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Md Taqui Imam
Md Taqui Imam

Posted on • Originally published at dev.to

A Cool underrated feature in Typescript 🀯

A Cool TypeScript Feature You Might Not Know About: as const

Have you ever worked with types in TypeScript and found yourself wanting more control over how those types behave? Well, there's a handy little feature called as const that can help with that.

as const is a way to make type checks stricter by preventing certain operations on a value. For example, let's say we have an array:

const fruits = ['apple', 'banana', 'orange'];
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By default, TypeScript sees this as an array that can contain any string. But what if we wanted TypeScript to know that this array will only ever contain these three specific string values?

That's where as const comes in. By adding it, we make TypeScript treat the array in a more "specific" way:

const fruits = ['apple', 'banana', 'orange'] as const;
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Now instead of just being a string[], fruits is seen as the specific tuple type ['apple', 'banana', 'orange'].

This means TypeScript will give us errors if we try to add or remove items from the array. It knows the values are "locked in".

as const works on other types too. For example, you could mark an object as constant to prevent adding or removing properties:

interface Cat {
  name: string;
  age: number;
}

const garfield = {
  name: 'Garfield', 
  age: 10
} as const;
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Now garfield is seen as an object with very specific fields, rather than a loose Cat interface.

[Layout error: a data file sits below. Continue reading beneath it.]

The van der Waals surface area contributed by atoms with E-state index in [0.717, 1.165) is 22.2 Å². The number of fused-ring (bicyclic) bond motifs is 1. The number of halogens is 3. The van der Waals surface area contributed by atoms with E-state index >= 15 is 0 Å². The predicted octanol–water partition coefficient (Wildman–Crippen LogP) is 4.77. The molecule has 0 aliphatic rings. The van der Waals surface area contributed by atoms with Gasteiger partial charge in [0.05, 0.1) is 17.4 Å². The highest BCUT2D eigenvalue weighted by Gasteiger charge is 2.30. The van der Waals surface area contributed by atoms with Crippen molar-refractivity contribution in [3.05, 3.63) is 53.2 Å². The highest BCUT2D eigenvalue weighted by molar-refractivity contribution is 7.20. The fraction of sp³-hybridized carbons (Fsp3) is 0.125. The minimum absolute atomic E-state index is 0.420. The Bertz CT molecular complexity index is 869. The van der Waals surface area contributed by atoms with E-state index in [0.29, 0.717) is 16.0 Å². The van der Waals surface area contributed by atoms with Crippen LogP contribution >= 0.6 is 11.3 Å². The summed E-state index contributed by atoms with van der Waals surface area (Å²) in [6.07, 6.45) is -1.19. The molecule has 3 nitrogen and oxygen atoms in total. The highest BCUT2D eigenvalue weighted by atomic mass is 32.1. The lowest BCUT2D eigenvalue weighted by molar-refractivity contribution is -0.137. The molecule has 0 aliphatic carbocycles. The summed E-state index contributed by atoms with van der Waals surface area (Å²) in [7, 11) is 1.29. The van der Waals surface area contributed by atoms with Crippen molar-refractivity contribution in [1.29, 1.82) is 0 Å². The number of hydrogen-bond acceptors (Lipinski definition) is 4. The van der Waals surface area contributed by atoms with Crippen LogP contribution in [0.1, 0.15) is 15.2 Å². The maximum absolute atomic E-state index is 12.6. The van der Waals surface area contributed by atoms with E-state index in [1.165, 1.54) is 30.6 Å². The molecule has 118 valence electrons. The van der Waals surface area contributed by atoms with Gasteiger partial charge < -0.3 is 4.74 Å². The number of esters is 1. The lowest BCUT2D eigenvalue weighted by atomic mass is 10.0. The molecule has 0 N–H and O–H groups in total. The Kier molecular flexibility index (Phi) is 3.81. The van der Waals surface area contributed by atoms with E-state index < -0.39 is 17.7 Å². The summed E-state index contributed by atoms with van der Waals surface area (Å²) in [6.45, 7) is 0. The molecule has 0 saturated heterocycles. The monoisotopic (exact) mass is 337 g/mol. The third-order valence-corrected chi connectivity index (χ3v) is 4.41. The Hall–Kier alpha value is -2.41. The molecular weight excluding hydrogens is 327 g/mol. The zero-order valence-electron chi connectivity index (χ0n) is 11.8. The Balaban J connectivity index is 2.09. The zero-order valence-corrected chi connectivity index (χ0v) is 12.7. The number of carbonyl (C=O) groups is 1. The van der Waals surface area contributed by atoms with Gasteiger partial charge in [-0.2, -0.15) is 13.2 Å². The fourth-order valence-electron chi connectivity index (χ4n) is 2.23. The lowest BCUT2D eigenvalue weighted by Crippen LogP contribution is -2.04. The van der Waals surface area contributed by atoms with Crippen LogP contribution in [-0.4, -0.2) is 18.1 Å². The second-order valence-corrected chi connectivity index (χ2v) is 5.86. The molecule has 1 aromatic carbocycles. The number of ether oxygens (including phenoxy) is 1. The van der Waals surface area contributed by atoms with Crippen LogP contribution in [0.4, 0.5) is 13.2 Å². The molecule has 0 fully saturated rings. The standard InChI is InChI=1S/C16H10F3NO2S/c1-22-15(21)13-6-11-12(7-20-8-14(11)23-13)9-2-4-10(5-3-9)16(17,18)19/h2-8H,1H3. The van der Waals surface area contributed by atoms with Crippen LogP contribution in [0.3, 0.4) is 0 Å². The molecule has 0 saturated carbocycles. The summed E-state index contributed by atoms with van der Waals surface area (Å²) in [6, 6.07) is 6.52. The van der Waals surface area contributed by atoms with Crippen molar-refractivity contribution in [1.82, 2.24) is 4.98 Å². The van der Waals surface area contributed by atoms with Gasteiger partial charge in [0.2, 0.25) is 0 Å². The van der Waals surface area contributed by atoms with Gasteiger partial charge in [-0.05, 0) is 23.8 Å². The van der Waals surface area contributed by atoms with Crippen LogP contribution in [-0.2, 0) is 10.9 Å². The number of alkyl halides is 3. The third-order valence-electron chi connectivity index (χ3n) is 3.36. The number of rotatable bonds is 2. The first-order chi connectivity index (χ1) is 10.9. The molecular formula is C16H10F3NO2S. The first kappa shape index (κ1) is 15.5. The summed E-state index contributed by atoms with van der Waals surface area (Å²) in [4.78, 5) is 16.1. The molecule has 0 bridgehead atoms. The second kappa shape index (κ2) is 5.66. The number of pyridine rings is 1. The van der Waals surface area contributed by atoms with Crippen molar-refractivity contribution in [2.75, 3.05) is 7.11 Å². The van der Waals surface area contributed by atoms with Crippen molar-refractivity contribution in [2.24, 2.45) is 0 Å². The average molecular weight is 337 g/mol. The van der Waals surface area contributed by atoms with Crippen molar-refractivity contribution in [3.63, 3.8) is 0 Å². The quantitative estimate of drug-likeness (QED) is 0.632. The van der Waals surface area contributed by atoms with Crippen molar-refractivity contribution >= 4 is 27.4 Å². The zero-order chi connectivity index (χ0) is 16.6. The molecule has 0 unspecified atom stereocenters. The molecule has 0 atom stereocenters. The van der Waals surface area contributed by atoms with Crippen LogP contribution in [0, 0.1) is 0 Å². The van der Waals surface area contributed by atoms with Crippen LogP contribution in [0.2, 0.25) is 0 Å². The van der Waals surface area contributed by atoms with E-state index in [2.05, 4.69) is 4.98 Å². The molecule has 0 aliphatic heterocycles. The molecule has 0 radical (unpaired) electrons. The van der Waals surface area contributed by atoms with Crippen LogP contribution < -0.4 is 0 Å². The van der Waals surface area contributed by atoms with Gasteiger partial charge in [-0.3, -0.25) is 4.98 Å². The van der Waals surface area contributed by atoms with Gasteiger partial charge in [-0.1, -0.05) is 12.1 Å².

So in summary, as const is a nifty way to make types more strict and specific in TypeScript. It helps communicate your intent when you want values to be immutable. Give it a try on your next project!
Here are some more examples of how as const can be used in TypeScript:

Enum Types

You can make an enum as const to remove the implicit number types:

enum Colors {
  Red,
  Green,
  Blue
}

let c = Colors.Green; // number

enum ColorsAsConst {
  Red, 
  Green,
  Blue
} as const;

let c = ColorsAsConst.Green; // ColorsAsConst.Green 
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Tuple Types

Mark a tuple as const to make its types very specific:

let tuple = [1, 'two'] as const;

tuple[0].toFixed(); // OK
tuple[1].toLowerCase(); // OK
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Function Return Types

Mark a function return value as const to narrow its type:

function createError() {
  return {message: 'an error'} as const;
}

const err = createError();
err.message = 'something else'; // Error
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Object Properties

Objects marked as const prevent adding/removing properties:

interface Point {
  x: number;
  y: number;
}

const p = {x: 0, y: 0} as const; 

p.z = 0; // Error
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So in summary, as const brings immutability and more precise types to enums, tuples, return values, objects and more!

Happy Coding😊

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